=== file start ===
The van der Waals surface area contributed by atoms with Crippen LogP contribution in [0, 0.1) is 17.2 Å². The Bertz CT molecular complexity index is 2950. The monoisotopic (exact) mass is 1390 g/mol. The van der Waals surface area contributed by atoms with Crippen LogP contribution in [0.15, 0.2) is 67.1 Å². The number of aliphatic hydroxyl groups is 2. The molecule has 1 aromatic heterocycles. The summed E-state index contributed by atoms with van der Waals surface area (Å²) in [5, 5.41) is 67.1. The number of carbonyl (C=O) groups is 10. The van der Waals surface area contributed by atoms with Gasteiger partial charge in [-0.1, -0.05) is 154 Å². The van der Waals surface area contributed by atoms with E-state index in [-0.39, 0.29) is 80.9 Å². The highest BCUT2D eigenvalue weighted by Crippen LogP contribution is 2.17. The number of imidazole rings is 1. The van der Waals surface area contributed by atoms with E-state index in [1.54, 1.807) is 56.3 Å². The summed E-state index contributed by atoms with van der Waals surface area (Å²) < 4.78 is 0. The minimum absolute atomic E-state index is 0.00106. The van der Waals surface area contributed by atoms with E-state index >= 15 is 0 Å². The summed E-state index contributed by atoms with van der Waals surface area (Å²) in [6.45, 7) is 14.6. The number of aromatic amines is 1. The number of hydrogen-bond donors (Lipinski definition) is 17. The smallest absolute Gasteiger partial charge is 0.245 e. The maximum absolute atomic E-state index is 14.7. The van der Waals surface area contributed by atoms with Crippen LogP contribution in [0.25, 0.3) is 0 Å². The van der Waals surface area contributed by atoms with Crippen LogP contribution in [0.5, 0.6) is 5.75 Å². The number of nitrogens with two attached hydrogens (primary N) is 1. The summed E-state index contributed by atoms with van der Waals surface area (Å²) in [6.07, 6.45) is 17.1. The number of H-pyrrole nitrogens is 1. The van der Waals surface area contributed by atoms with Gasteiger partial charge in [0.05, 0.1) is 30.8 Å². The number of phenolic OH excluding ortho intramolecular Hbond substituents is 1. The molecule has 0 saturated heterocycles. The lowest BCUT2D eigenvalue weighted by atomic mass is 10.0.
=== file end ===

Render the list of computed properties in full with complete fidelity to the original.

The van der Waals surface area contributed by atoms with Crippen LogP contribution in [0, 0.1) is 17.2 Å². The Bertz CT molecular complexity index is 2950. The monoisotopic (exact) mass is 1390 g/mol. The van der Waals surface area contributed by atoms with Crippen LogP contribution in [0.15, 0.2) is 67.1 Å². The number of aliphatic hydroxyl groups is 2. The molecule has 1 aromatic heterocycles. The summed E-state index contributed by atoms with van der Waals surface area (Å²) in [5, 5.41) is 67.1. The number of carbonyl (C=O) groups is 10. The van der Waals surface area contributed by atoms with Gasteiger partial charge in [-0.1, -0.05) is 154 Å². The van der Waals surface area contributed by atoms with E-state index in [-0.39, 0.29) is 80.9 Å². The highest BCUT2D eigenvalue weighted by Crippen LogP contribution is 2.17. The number of imidazole rings is 1. The van der Waals surface area contributed by atoms with E-state index in [1.54, 1.807) is 56.3 Å². The summed E-state index contributed by atoms with van der Waals surface area (Å²) < 4.78 is 0. The minimum absolute atomic E-state index is 0.00106. The van der Waals surface area contributed by atoms with E-state index >= 15 is 0 Å². The summed E-state index contributed by atoms with van der Waals surface area (Å²) in [6.45, 7) is 14.6. The number of aromatic amines is 1. The number of hydrogen-bond donors (Lipinski definition) is 17. The smallest absolute Gasteiger partial charge is 0.245 e. The maximum absolute atomic E-state index is 14.7. The van der Waals surface area contributed by atoms with Crippen LogP contribution in [0.25, 0.3) is 0 Å². The van der Waals surface area contributed by atoms with Crippen LogP contribution in [0.5, 0.6) is 5.75 Å². The number of nitrogens with two attached hydrogens (primary N) is 1. The summed E-state index contributed by atoms with van der Waals surface area (Å²) in [6.07, 6.45) is 17.1. The number of H-pyrrole nitrogens is 1. The van der Waals surface area contributed by atoms with Gasteiger partial charge in [0.05, 0.1) is 30.8 Å². The number of phenolic OH excluding ortho intramolecular Hbond substituents is 1. The molecule has 0 saturated heterocycles. The lowest BCUT2D eigenvalue weighted by atomic mass is 10.0.